“I remember calling my parents and explaining, ‘If I take it, I will have to graduate an entire year later, but I’ll most likely have a job at NASA at the end of it.’ They said, ‘No question. Do it.’”
Casting doubts aside, Lynch followed her parents’ advice. Her already extensive resume grew even more impressive.
Some of the highlights during Lynch’s time at NASA include:
- Developing a hybrid propellant for the Mars Ascent Vehicle. “Knowing I’m working on Mars-related projects motivates my work every day. It makes me excited about what I’m doing, even if it’s cleaning pots for the next batch of rocket fuel.”
- Working on the life-support systems for the Orion capsule that will take astronauts to the Moon and beyond. “The life-support systems team had a high concentration of chemical engineers because the systems necessary for keeping astronauts alive are chemical engineering processes.”
- Handling International Space Station hardware. “I planned and completed surveillance testing, which is where hardware is taken out of storage once a year and tested to ensure it is still functional. The piece of equipment I performed testing on is a backup for one on the International Space Station right now.”
After completing a total of six NASA co-op rotations and internships — five at NASA MSFC in Huntsville, one at NASA JSC in Houston — Lynch says, chemical engineers are crucial to aerospace research.
“There actually aren’t enough chemical engineers at NASA.”
Now, there will be one more.
From dream internship to dream career — upon graduating this May, Lynch will trade Kentucky for Alabama to officially become a member of the solid propulsion team at NASA MSFC.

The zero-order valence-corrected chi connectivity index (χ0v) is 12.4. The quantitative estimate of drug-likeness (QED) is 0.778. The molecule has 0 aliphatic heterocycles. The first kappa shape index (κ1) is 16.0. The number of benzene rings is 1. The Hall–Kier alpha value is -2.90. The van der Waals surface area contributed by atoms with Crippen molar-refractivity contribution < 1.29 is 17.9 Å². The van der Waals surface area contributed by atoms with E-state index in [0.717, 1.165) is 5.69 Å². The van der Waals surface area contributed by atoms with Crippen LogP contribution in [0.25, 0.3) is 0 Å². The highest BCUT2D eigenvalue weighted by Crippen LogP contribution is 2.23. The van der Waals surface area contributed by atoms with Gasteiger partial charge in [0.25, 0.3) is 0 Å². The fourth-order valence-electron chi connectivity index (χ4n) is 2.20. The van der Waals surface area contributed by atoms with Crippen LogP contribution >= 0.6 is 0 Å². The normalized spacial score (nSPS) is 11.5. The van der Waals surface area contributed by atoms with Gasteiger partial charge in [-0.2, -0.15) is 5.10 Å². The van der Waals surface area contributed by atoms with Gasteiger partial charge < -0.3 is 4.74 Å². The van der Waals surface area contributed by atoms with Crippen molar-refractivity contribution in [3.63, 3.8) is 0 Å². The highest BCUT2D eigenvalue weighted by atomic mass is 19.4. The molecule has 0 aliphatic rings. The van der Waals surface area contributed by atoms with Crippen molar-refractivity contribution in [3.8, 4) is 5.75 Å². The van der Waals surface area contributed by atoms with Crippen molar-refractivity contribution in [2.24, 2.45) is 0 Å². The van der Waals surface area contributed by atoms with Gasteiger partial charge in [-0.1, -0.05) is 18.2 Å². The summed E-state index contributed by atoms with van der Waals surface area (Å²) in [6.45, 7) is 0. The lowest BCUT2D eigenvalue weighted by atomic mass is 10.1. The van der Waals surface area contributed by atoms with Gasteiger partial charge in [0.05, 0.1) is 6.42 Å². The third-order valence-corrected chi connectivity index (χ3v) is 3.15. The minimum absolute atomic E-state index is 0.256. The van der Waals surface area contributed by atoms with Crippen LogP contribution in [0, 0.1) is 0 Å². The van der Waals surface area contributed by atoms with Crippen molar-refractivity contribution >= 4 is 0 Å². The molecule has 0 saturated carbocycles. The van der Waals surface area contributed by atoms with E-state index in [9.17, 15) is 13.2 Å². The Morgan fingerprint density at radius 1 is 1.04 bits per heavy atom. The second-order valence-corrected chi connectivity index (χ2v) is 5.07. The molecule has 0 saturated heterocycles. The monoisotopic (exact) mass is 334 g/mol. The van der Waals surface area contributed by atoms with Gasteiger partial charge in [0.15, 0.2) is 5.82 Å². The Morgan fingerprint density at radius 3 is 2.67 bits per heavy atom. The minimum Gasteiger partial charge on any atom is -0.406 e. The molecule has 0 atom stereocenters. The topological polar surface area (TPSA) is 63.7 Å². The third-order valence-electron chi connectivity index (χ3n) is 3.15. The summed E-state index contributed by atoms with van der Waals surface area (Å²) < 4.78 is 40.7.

“It was great to know that all the hard work was worth it,” she said. “In this role, I am hoping to complete more work in the inert propellant laboratory to support various NASA missions. I’m also looking forward to supporting the department in other areas as needed.”
Support is what Lynch hopes to pay forward. She credits professors in UK's Department of Chemical and Materials Engineering — such as Sarah Wilson, and the UK Engineering Career Development team — for helping her achieve academic success.
“The College of Engineering has placed a focus on linking coursework with its applicability in industry to better prepare students to apply material learned in the classroom in their internship and co-op positions, and I found this to be very helpful.”
As her college career comes to a close, Lynch is filled with pride. She is no longer that shy, little girl wishing upon shooting stars, but instead a self-confident graduate living her childhood dreams.
Now, Lynch is encouraging the younger generation to shoot for the moon.
“The path is not easy but stay motivated by thinking about where you want to end up. The engineers and scientists that I’ve met at NASA and other aerospace companies are making history with the work they are completing, and you could too.”